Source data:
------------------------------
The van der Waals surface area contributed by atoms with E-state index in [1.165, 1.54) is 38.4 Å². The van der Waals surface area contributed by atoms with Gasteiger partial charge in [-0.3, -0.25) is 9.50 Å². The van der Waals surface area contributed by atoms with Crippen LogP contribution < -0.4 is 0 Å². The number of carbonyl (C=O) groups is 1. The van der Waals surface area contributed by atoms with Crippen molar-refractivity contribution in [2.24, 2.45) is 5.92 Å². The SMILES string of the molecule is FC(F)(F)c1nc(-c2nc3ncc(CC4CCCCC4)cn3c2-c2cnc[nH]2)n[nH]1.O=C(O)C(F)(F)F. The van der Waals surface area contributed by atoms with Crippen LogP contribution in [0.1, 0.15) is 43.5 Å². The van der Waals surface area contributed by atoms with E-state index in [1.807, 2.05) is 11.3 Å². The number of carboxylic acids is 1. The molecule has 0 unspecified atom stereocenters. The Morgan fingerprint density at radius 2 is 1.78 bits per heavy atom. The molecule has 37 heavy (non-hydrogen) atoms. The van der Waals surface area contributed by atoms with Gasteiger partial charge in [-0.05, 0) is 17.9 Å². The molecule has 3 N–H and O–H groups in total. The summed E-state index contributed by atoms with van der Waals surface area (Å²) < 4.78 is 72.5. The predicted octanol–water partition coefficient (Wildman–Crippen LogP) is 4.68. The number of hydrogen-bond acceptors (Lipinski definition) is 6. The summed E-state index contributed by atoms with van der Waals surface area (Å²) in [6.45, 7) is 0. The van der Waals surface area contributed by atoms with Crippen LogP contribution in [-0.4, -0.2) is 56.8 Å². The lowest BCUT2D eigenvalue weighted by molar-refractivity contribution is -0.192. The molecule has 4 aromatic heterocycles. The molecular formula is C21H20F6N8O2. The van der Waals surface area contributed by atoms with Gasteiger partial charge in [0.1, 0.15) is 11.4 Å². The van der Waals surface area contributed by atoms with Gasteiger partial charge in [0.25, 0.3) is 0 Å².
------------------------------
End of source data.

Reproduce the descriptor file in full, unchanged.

The van der Waals surface area contributed by atoms with E-state index in [1.165, 1.54) is 38.4 Å². The van der Waals surface area contributed by atoms with Gasteiger partial charge in [-0.3, -0.25) is 9.50 Å². The van der Waals surface area contributed by atoms with Crippen LogP contribution < -0.4 is 0 Å². The number of carbonyl (C=O) groups is 1. The van der Waals surface area contributed by atoms with Crippen molar-refractivity contribution in [2.24, 2.45) is 5.92 Å². The SMILES string of the molecule is FC(F)(F)c1nc(-c2nc3ncc(CC4CCCCC4)cn3c2-c2cnc[nH]2)n[nH]1.O=C(O)C(F)(F)F. The van der Waals surface area contributed by atoms with Crippen LogP contribution in [0.1, 0.15) is 43.5 Å². The van der Waals surface area contributed by atoms with E-state index in [1.807, 2.05) is 11.3 Å². The number of carboxylic acids is 1. The molecule has 0 unspecified atom stereocenters. The Morgan fingerprint density at radius 2 is 1.78 bits per heavy atom. The molecule has 37 heavy (non-hydrogen) atoms. The van der Waals surface area contributed by atoms with Gasteiger partial charge in [-0.05, 0) is 17.9 Å². The molecule has 3 N–H and O–H groups in total. The summed E-state index contributed by atoms with van der Waals surface area (Å²) < 4.78 is 72.5. The predicted octanol–water partition coefficient (Wildman–Crippen LogP) is 4.68. The number of hydrogen-bond acceptors (Lipinski definition) is 6. The summed E-state index contributed by atoms with van der Waals surface area (Å²) in [6.45, 7) is 0. The van der Waals surface area contributed by atoms with Crippen LogP contribution in [-0.4, -0.2) is 56.8 Å². The lowest BCUT2D eigenvalue weighted by molar-refractivity contribution is -0.192. The molecule has 4 aromatic heterocycles. The molecular formula is C21H20F6N8O2. The van der Waals surface area contributed by atoms with Gasteiger partial charge in [0.1, 0.15) is 11.4 Å². The van der Waals surface area contributed by atoms with Gasteiger partial charge in [0.25, 0.3) is 0 Å².